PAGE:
Ethiopian Oils and Resins

Floracopeia offers a variety of extraordinary frankincense and myrrh oils produced by a chemist, researcher and master distiller in Addis Ababa, Ethiopia. These fine oils are distilled in small quantities from wild-harvested resins. We also offer a growing collection of the raw resins for use as incense or traditional herbal medicine. Boswelia papyrifera is one of our finest frankincense oils, a true world-class aromatic treasure. When distilled, this resin yields an amazing essence that is unique among frankincense oils, full of sweet floral and fruit notes over a clean and clear bouquet of more typical resinous aromas. This is one of our best-selling frankincense oils and one of our “specialty oils,” produced exclusively for Floracopeia in small amounts. Because of the low concentration of essential oil in the resin, distillation produces only a one percent yield; B. papyrifera oil is therefore precious from the standpoint of labor, production, and availability. Unlike some other species of frankincense that are over-harvested, Boswelia papyrifera is abundant in Ethiopia, yet underutilized for economic purposes. Besides the essential oil we also offer B. papyrifera resin for incense and medicinal purposes; its translucent yellow tears burn cleanly with a fresh lemon-pine scent.

Boswelia rivae is another unique species of frankincense that we offer both as an essential oil and a resin. It is a darker resin with purple hues that comes in large chunks. As an incense it burns slowly with resinous, earthy and cinnamon-spice notes, which are also reflected in the essential oil.

Floracopeia offers two species of myrrh in both essential oils and resins. The first is Commiphora myrrha, true myrrh. Myrrh oil is thicker and more viscous than frankincense oils and is therefore not suitable for nebulizing diffusers. It has excellent therapeutic properties and outstanding olfactory characteristics for perfumery purposes. The resin of this myrrh species is not particularly pleasant when burned as incense, but we offer it for those who wish to blend it or use it for medicinal purposes.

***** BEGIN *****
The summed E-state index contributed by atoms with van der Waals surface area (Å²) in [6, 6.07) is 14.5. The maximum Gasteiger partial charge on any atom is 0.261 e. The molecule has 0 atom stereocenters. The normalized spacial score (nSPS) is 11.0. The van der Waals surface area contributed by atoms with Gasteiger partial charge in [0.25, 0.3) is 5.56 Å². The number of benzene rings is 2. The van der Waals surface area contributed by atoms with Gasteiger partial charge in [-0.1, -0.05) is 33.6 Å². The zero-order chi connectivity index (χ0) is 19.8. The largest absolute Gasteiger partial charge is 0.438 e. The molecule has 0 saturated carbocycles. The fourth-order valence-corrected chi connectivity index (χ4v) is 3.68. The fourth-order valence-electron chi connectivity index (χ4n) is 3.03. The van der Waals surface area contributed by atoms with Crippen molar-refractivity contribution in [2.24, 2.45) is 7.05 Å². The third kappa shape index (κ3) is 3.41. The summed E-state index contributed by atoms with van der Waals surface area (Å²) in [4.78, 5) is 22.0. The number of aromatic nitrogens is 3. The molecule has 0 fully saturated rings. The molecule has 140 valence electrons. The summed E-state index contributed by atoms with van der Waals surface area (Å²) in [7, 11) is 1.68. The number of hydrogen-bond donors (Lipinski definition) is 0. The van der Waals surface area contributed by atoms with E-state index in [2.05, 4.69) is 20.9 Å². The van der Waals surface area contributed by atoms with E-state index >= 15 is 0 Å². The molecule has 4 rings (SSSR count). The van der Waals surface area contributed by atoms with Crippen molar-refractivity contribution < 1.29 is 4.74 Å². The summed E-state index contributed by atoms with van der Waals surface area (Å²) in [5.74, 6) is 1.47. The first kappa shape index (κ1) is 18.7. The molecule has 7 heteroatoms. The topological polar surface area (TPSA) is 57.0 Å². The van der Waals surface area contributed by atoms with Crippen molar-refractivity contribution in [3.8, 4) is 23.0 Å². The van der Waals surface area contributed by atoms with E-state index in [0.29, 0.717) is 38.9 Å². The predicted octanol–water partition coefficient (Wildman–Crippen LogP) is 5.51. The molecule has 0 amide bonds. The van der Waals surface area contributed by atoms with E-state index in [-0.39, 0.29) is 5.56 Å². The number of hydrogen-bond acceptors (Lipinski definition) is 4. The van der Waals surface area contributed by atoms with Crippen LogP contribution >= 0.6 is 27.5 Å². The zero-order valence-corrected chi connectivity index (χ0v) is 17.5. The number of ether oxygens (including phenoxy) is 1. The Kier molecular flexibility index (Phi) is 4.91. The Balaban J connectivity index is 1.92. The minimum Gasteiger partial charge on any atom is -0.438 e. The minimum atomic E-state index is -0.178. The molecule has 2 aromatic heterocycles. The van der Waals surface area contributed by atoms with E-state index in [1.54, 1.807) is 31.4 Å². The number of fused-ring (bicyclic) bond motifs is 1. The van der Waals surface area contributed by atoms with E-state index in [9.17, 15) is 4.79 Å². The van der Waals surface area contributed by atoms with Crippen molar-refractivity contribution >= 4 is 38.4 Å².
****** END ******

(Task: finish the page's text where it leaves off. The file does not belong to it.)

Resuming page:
Opopanax (Commiphora guidotti) is one of the numerous species of myrrh. This is sometimes called “sweet myrrh,” as it has properties and olfactory characteristics that are somewhat of a cross between frankincense and myrrh. The oil is very therapeutic and pleasant from the olfactory standpoint, but the resin has limited uses as incense.One of our most interesting Ethiopian resin oils is the recently developed co-distillation of frankincense (B. rivae) and myrrh (C. myrrha). The distillation of myrrh oil is a challenging and expensive process: only small amounts can be distilled at a time, the true resin is expensive, separating the essential oil from the hydrosol is complicated, and the thick oil is problematic for stills. To solve this problem, the residue of myrrh that remains in the still and collecting vessel is redistilled with the resin of B. rivae. The result is a very fragrant essential oil that contains approximately equal proportions of both oils, and a very full range of therapeutic properties as a result of its complex chemistry.

Major Marker Peaks of GC of Frankincense and Myrrh co-distilled oil:

  • Alpha pinene (10%)
  • Limonene (9%)
  • Furanodiene
  • Furanoeudesma 1, 3 diene (13%)
  • Lindesterne (4%)
  • 2-Methoxy furanodiene

Frankincense and myrrh oils are without a doubt the world’s most interesting, valuable, and important resins. They have a long history as medicines and sacred incenses. We offer an extensive monograph on this subject, which can be found in our Articles section.

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